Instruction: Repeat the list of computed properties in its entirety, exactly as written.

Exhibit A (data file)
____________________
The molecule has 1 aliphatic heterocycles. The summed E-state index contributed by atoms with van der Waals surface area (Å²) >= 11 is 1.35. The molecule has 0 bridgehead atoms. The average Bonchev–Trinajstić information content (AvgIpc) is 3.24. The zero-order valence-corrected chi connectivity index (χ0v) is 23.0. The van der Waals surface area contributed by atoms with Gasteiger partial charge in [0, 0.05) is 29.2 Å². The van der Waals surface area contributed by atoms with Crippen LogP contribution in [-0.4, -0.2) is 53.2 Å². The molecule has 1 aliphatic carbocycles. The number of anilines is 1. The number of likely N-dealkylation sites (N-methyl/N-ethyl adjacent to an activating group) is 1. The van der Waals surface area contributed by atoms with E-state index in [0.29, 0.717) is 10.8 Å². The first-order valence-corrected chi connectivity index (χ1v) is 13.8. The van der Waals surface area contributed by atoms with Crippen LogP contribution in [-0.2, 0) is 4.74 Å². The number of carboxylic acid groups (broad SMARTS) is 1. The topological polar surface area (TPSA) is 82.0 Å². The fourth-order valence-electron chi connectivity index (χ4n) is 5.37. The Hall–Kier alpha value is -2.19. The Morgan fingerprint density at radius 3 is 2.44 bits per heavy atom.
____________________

The molecule has 1 aliphatic heterocycles. The summed E-state index contributed by atoms with van der Waals surface area (Å²) >= 11 is 1.35. The molecule has 0 bridgehead atoms. The average Bonchev–Trinajstić information content (AvgIpc) is 3.24. The zero-order valence-corrected chi connectivity index (χ0v) is 23.0. The van der Waals surface area contributed by atoms with Gasteiger partial charge in [0, 0.05) is 29.2 Å². The van der Waals surface area contributed by atoms with Crippen LogP contribution in [-0.4, -0.2) is 53.2 Å². The molecule has 1 aliphatic carbocycles. The number of anilines is 1. The number of likely N-dealkylation sites (N-methyl/N-ethyl adjacent to an activating group) is 1. The van der Waals surface area contributed by atoms with E-state index in [0.29, 0.717) is 10.8 Å². The first-order valence-corrected chi connectivity index (χ1v) is 13.8. The van der Waals surface area contributed by atoms with Crippen LogP contribution in [-0.2, 0) is 4.74 Å². The number of carboxylic acid groups (broad SMARTS) is 1. The topological polar surface area (TPSA) is 82.0 Å². The fourth-order valence-electron chi connectivity index (χ4n) is 5.37. The Hall–Kier alpha value is -2.19. The Morgan fingerprint density at radius 3 is 2.44 bits per heavy atom.